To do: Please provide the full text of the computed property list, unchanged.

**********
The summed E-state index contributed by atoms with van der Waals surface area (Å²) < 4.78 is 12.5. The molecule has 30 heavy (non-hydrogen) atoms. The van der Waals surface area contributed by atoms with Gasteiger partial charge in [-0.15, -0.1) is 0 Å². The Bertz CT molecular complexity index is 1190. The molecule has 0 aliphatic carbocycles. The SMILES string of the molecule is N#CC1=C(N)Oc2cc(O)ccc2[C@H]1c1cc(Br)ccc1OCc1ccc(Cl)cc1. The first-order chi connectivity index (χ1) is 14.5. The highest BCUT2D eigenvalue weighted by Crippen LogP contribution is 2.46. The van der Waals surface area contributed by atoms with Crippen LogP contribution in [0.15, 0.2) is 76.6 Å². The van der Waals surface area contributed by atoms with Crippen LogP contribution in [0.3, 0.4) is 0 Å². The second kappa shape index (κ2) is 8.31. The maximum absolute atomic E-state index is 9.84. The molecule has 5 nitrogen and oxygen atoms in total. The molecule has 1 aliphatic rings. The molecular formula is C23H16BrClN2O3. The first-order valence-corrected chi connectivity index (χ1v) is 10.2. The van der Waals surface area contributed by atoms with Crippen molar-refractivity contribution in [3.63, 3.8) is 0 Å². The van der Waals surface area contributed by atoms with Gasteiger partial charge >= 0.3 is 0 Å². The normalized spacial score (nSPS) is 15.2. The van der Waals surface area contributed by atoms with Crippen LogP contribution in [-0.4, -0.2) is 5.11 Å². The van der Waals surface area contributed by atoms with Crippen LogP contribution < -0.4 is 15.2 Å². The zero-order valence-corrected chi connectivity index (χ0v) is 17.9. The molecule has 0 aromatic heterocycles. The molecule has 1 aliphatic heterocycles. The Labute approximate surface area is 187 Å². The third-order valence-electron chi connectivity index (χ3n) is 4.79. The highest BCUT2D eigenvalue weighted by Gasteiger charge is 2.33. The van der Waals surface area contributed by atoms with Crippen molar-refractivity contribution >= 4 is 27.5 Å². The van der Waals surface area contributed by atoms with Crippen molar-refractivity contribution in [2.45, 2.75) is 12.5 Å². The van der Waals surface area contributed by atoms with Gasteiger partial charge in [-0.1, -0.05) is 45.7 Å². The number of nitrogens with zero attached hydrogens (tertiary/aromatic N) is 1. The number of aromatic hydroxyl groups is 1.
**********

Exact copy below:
The summed E-state index contributed by atoms with van der Waals surface area (Å²) < 4.78 is 12.5. The molecule has 30 heavy (non-hydrogen) atoms. The van der Waals surface area contributed by atoms with Gasteiger partial charge in [-0.15, -0.1) is 0 Å². The Bertz CT molecular complexity index is 1190. The molecule has 0 aliphatic carbocycles. The SMILES string of the molecule is N#CC1=C(N)Oc2cc(O)ccc2[C@H]1c1cc(Br)ccc1OCc1ccc(Cl)cc1. The first-order chi connectivity index (χ1) is 14.5. The highest BCUT2D eigenvalue weighted by Crippen LogP contribution is 2.46. The van der Waals surface area contributed by atoms with Crippen LogP contribution in [0.15, 0.2) is 76.6 Å². The van der Waals surface area contributed by atoms with Crippen LogP contribution in [0.3, 0.4) is 0 Å². The second kappa shape index (κ2) is 8.31. The maximum absolute atomic E-state index is 9.84. The molecule has 5 nitrogen and oxygen atoms in total. The molecule has 1 aliphatic rings. The molecular formula is C23H16BrClN2O3. The first-order valence-corrected chi connectivity index (χ1v) is 10.2. The van der Waals surface area contributed by atoms with Crippen molar-refractivity contribution in [3.63, 3.8) is 0 Å². The van der Waals surface area contributed by atoms with Gasteiger partial charge >= 0.3 is 0 Å². The normalized spacial score (nSPS) is 15.2. The van der Waals surface area contributed by atoms with Crippen LogP contribution in [-0.4, -0.2) is 5.11 Å². The van der Waals surface area contributed by atoms with Crippen LogP contribution < -0.4 is 15.2 Å². The zero-order valence-corrected chi connectivity index (χ0v) is 17.9. The molecule has 0 aromatic heterocycles. The molecule has 1 aliphatic heterocycles. The Labute approximate surface area is 187 Å². The third-order valence-electron chi connectivity index (χ3n) is 4.79. The highest BCUT2D eigenvalue weighted by Gasteiger charge is 2.33. The van der Waals surface area contributed by atoms with Crippen molar-refractivity contribution >= 4 is 27.5 Å². The van der Waals surface area contributed by atoms with Crippen molar-refractivity contribution in [2.45, 2.75) is 12.5 Å². The van der Waals surface area contributed by atoms with Gasteiger partial charge in [-0.1, -0.05) is 45.7 Å². The number of nitrogens with zero attached hydrogens (tertiary/aromatic N) is 1. The number of aromatic hydroxyl groups is 1.